Michael Strahan Tackles Animal Abuse

Known for his punishing hits and crushing sacks on the gridiron, former NFL defensive end Michael Strahan is just a big puppy dog when it comes to shivering canines. That’s why the venerable football veteran teamed up with PETA to throw a penalty flag on anyone who relegates the family dog to the back yard, especially when the mercury dips.

In a TV public service announcement (PSA) called “Cold Paws,” Strahan warns that dogs left outside in cold weather can suffer from frostbite and hypothermia as well as stress and depression. Chained and neglected dogs also suffer from loneliness because they lack the human companionship they so desperately crave.

With two career defensive touchdowns under his belt, Strahan says he feels he scored three more when he and his ex-wife Jean rescued a trio of needy dogs.

Some people treat dogs more like furry lawn ornaments than living, sensitive beings who need lots of love and attention every single day. If you look around, you will see them: dogs living at the end of a tangled chain or huddling in an overturned barrel.

This is where millions of dogs live—all day, every day. When it rains, they’re out there. When it’s 17° and the wind is blowing at 35 miles per hour, they’re out there. When a big snow comes and their human families are cozy inside watching TV, these dogs are still out there—alone and shivering.

Helping Forgotten Dogs

Every winter, PETA provides dozens of needy dogs with doghouses and bedding and convinces many owners to allow their dogs inside. You, too, can help. Share the following cold-weather tips with friends, coworkers, and neighbors. You might save a life:

  • Take animals inside. Puppies and kittens, elderly animals, small animals, and dogs with short hair, including pointers, beagles, Rottweilers, pit bulls, and Dobermans, are particularly susceptible to the elements. Short-haired animals will also benefit from cozy sweaters or coats.
  • Provide dogs with proper shelter. Doghouses should be made of wood or plastic (metal conducts cold) and positioned in a sunny location during cold weather. Raise the house several inches off the ground and put a flap over the door to keep out cold drafts. Use straw for bedding. (Rugs and blankets can get wet and freeze.)
  • Don’t allow your cat or dog to roam freely outdoors. During the winter, cats sometimes climb up under the hoods of cars to be near warm engines and are killed or badly injured when the car is started. (To help prevent this, bang loudly on the hood of your car before starting the engine.) Animals can also become disoriented when there is snow or ice on the ground. More animals are lost during the winter than during any other season.
  • Increase animals’ food rations during the winter. During the winter months, animals burn more calories to keep warm. Also, be sure they are free of internal parasites, which can rob them of vital nutrients.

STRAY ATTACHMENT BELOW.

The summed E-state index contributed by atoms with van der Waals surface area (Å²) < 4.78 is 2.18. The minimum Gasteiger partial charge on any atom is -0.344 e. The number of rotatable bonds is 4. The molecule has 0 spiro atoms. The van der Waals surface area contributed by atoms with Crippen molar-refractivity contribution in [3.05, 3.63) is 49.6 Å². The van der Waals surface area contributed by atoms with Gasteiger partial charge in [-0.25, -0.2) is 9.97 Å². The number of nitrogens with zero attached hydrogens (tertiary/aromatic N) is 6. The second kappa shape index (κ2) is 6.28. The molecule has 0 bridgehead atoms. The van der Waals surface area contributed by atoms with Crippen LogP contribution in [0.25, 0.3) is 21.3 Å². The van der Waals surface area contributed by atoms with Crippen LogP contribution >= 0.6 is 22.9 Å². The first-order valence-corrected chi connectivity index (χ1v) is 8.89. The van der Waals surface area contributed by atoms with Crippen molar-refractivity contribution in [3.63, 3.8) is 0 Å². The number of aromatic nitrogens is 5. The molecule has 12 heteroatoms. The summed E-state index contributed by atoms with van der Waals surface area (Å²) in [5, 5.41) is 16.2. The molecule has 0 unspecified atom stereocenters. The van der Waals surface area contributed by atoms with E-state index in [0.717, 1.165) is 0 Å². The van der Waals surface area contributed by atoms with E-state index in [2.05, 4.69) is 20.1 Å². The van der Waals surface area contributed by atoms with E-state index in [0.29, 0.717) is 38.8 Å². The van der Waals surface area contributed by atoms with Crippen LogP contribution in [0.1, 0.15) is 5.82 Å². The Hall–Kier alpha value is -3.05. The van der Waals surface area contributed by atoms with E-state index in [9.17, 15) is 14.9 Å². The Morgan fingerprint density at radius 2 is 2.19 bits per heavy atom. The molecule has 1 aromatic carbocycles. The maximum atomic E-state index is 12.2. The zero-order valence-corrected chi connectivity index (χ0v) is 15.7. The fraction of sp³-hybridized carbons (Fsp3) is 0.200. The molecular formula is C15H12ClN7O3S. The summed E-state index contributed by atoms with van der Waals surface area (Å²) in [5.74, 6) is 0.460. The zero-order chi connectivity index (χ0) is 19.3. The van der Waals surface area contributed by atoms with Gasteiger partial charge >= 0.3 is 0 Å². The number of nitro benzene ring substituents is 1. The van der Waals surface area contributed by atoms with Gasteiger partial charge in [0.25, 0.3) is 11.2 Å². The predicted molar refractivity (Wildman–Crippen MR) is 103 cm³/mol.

• Buy antifreeze made with propylene glycol instead of ethylene glycol. The latter is a deadly poison even in very small doses. Animals are attracted to antifreeze because of its sweet taste, so be sure to promptly clean up spills. Common brands of antifreeze made with propylene glycol include Sierra and Prestone LowTox.
  • Clean off dogs’ and cats’ legs, feet, and stomach after they come in out of the snow. Salt and other chemicals can make animals sick if ingested while they are grooming themselves.
  • Provide outdoor animals and wildlife with a source of water. Put water in a heavy bucket or bowl to prevent tipping, and break the ice at least twice a day if it freezes.
  • Keep an eye out for strays. Take unidentified animals inside until you can find their guardians, or take them to an animal shelter. If strays are wild or unapproachable, provide food, water, and shelter (stray cats will appreciate a small doghouse filled with warm bedding), and call the local humane society for assistance in humanely trapping them and getting them safe inside.
  • Call the humane society or animal control to report neglect. If possible, take pictures and write down dates and times when you notice that an animal is going without food, water, or shelter. “Complain” about barking. Barking dogs are often lonely, neglected dogs. Provide neglected dogs with food, water, and toys, and offer to donate a sturdy doghouse. Volunteer to take dogs for walks and take them into your own house on cold nights.

Breaking the Chains

Did you know that continuously chaining dogs is illegal in Germany? Closer to home, Maumelle, Arkansas, and Camden, New Jersey, prohibit chaining dogs to doghouses or other stationary objects. Tucson, Arizona, has banned tethering of animals with ropes and chains. In the District of Columbia, the Washington Humane Society considers chaining to be “unnecessary cruelty” and refuses to allow it.

Order these informative leaflets to distribute to owners of neglected dogs.

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